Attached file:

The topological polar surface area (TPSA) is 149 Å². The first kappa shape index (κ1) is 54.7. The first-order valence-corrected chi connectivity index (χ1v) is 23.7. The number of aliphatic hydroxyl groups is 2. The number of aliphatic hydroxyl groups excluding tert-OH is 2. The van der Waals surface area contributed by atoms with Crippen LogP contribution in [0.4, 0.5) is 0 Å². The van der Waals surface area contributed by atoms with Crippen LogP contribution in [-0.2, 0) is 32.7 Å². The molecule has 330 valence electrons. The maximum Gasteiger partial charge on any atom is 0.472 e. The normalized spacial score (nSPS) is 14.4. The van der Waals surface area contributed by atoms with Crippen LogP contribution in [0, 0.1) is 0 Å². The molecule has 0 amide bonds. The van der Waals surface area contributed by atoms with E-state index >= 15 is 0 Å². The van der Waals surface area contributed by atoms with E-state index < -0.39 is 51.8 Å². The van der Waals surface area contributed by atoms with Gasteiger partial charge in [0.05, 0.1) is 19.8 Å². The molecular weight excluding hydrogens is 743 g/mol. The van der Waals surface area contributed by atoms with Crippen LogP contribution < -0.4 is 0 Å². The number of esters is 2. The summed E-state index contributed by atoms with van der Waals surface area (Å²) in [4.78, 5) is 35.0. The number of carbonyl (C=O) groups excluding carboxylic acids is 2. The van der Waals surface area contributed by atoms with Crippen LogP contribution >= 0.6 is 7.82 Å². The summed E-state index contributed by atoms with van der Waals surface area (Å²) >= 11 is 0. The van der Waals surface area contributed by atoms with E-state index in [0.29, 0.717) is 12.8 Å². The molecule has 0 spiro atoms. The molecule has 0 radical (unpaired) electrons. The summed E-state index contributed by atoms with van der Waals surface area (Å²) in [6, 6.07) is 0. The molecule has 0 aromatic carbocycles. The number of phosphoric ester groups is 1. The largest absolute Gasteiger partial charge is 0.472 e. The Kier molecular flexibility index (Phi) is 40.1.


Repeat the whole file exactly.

The topological polar surface area (TPSA) is 149 Å². The first kappa shape index (κ1) is 54.7. The first-order valence-corrected chi connectivity index (χ1v) is 23.7. The number of aliphatic hydroxyl groups is 2. The number of aliphatic hydroxyl groups excluding tert-OH is 2. The van der Waals surface area contributed by atoms with Crippen LogP contribution in [0.4, 0.5) is 0 Å². The van der Waals surface area contributed by atoms with Crippen LogP contribution in [-0.2, 0) is 32.7 Å². The molecule has 330 valence electrons. The maximum Gasteiger partial charge on any atom is 0.472 e. The normalized spacial score (nSPS) is 14.4. The van der Waals surface area contributed by atoms with Crippen LogP contribution in [0, 0.1) is 0 Å². The molecule has 0 amide bonds. The van der Waals surface area contributed by atoms with E-state index >= 15 is 0 Å². The van der Waals surface area contributed by atoms with E-state index < -0.39 is 51.8 Å². The van der Waals surface area contributed by atoms with Gasteiger partial charge in [0.05, 0.1) is 19.8 Å². The molecular weight excluding hydrogens is 743 g/mol. The van der Waals surface area contributed by atoms with Crippen LogP contribution < -0.4 is 0 Å². The number of esters is 2. The summed E-state index contributed by atoms with van der Waals surface area (Å²) in [4.78, 5) is 35.0. The number of carbonyl (C=O) groups excluding carboxylic acids is 2. The van der Waals surface area contributed by atoms with Crippen LogP contribution >= 0.6 is 7.82 Å². The summed E-state index contributed by atoms with van der Waals surface area (Å²) >= 11 is 0. The van der Waals surface area contributed by atoms with E-state index in [0.29, 0.717) is 12.8 Å². The molecule has 0 spiro atoms. The molecule has 0 radical (unpaired) electrons. The summed E-state index contributed by atoms with van der Waals surface area (Å²) in [6, 6.07) is 0. The molecule has 0 aromatic carbocycles. The number of phosphoric ester groups is 1. The largest absolute Gasteiger partial charge is 0.472 e. The Kier molecular flexibility index (Phi) is 40.1.